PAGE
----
Managers, listen up!

A recent study shows that employees who work for humble leaders are more likely to work harder and come up with better ideas.

According to an article posted on, if you’re overly self-promotional and rule your team with an I’m-always-right attitude, chances are your employees will feel alienated, resentful, and unwilling to go the extra mile for you. Jeanine Prime and Elizabeth Salib with the Catalyst Research Center for Advancing Leader Effectiveness collected responses from 1,500 workers from around the world, which were published in the Harvard Business Review. Here are four steps they give to make sure your employees go above and beyond the call of duty: 

Share Your Mistakes

If you use your mistakes as teachable moments for your employees, you will not only be doing something humble, you’ll help foster an environment that promotes self-improvement. When leaders showcase their own personal growth, they legitimize the growth and learning of others; by admitting to their own imperfections, they make it okay for others to be fallible, too. We also tend to connect with people who share their imperfections and foibles — they appear more “human,” more like us.

Host a Dialogue, Not a Debate

Being a humble leader means you have to get rid of the attitude that you’re the boss and you’re always right. Too often leaders are focused on swaying others and ‘winning’ arguments. When people debate in this way, they become so focused on proving the validity of their own views that they miss out on the opportunity to learn about other points of view. Inclusive leaders are humble enough to suspend their own agendas and beliefs. In so doing, they not only enhance their own learning but they validate followers’ unique perspectives.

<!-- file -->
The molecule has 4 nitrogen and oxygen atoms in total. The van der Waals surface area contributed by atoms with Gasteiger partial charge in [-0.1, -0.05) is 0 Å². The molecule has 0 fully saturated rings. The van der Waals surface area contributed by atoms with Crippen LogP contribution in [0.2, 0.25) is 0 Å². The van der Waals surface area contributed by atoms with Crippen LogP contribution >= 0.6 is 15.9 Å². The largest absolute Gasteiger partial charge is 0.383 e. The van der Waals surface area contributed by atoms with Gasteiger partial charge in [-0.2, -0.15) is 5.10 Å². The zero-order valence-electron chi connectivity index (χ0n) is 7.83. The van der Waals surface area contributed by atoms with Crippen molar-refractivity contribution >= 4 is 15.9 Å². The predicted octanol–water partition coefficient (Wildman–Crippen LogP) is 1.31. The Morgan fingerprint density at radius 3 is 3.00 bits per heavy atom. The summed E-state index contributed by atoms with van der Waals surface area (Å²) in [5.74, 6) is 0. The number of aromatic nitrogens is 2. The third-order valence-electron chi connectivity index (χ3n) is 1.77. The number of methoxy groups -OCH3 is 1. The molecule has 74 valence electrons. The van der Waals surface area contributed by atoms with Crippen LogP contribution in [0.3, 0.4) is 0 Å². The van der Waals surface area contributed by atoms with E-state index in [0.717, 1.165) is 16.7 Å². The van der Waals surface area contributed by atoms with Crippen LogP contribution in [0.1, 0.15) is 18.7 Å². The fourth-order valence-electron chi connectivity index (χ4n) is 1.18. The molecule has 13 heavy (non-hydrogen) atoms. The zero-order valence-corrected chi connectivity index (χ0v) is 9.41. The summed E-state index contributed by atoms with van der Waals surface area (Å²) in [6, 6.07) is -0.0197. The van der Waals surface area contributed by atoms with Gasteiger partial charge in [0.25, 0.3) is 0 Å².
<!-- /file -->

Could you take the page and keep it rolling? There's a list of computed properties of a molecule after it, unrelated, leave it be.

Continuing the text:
Accept Your Own Uncertainty 

By acknowledging the limits of your knowledge and skills, you will provide opportunities for your employees to bring better ideas to the table. When leaders humbly admit that they don’t have all the answers, they create space for others to step forward and offer solutions. They also engender a sense of interdependence. Followers understand that the best bet is to rely on each other to work through complex, ill-defined problems.

Be a Follower 

While this initially may sounds like questionable advice, try it out. Inclusive leaders empower others to lead. By reversing roles, leaders not only facilitate employees’ development but they model the act of taking a different perspective, something that is so critical to working effectively in diverse teams.

Article originally published in Focus on Artesia and Focus on Carlsbad 2019: Summer Editions.